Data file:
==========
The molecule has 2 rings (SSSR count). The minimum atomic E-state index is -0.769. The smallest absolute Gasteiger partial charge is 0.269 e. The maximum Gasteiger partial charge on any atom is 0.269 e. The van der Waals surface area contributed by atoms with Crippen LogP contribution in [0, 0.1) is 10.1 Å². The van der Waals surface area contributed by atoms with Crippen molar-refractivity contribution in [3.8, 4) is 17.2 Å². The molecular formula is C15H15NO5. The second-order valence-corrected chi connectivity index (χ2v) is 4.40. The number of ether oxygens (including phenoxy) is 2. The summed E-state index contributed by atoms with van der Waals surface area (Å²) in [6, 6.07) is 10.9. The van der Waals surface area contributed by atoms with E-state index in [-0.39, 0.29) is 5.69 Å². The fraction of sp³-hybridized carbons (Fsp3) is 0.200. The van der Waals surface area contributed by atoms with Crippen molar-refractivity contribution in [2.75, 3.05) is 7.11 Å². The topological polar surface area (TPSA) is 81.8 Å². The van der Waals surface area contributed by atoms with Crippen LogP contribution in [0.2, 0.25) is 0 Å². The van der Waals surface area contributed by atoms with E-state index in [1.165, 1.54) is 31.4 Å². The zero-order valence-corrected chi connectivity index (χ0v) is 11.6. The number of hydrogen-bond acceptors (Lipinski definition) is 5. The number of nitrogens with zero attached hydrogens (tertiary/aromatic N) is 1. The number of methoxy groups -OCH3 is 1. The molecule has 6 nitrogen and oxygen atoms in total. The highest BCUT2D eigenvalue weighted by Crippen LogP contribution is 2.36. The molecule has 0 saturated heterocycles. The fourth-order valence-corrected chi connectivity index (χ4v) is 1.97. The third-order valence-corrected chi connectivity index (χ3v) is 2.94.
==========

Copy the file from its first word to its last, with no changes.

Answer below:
The molecule has 2 rings (SSSR count). The minimum atomic E-state index is -0.769. The smallest absolute Gasteiger partial charge is 0.269 e. The maximum Gasteiger partial charge on any atom is 0.269 e. The van der Waals surface area contributed by atoms with Crippen LogP contribution in [0, 0.1) is 10.1 Å². The van der Waals surface area contributed by atoms with Crippen molar-refractivity contribution in [3.8, 4) is 17.2 Å². The molecular formula is C15H15NO5. The second-order valence-corrected chi connectivity index (χ2v) is 4.40. The number of ether oxygens (including phenoxy) is 2. The summed E-state index contributed by atoms with van der Waals surface area (Å²) in [6, 6.07) is 10.9. The van der Waals surface area contributed by atoms with E-state index in [-0.39, 0.29) is 5.69 Å². The fraction of sp³-hybridized carbons (Fsp3) is 0.200. The van der Waals surface area contributed by atoms with Crippen molar-refractivity contribution in [2.75, 3.05) is 7.11 Å². The topological polar surface area (TPSA) is 81.8 Å². The van der Waals surface area contributed by atoms with Crippen LogP contribution in [0.2, 0.25) is 0 Å². The van der Waals surface area contributed by atoms with E-state index in [1.165, 1.54) is 31.4 Å². The zero-order valence-corrected chi connectivity index (χ0v) is 11.6. The number of hydrogen-bond acceptors (Lipinski definition) is 5. The number of nitrogens with zero attached hydrogens (tertiary/aromatic N) is 1. The number of methoxy groups -OCH3 is 1. The molecule has 6 nitrogen and oxygen atoms in total. The highest BCUT2D eigenvalue weighted by Crippen LogP contribution is 2.36. The molecule has 0 saturated heterocycles. The fourth-order valence-corrected chi connectivity index (χ4v) is 1.97. The third-order valence-corrected chi connectivity index (χ3v) is 2.94.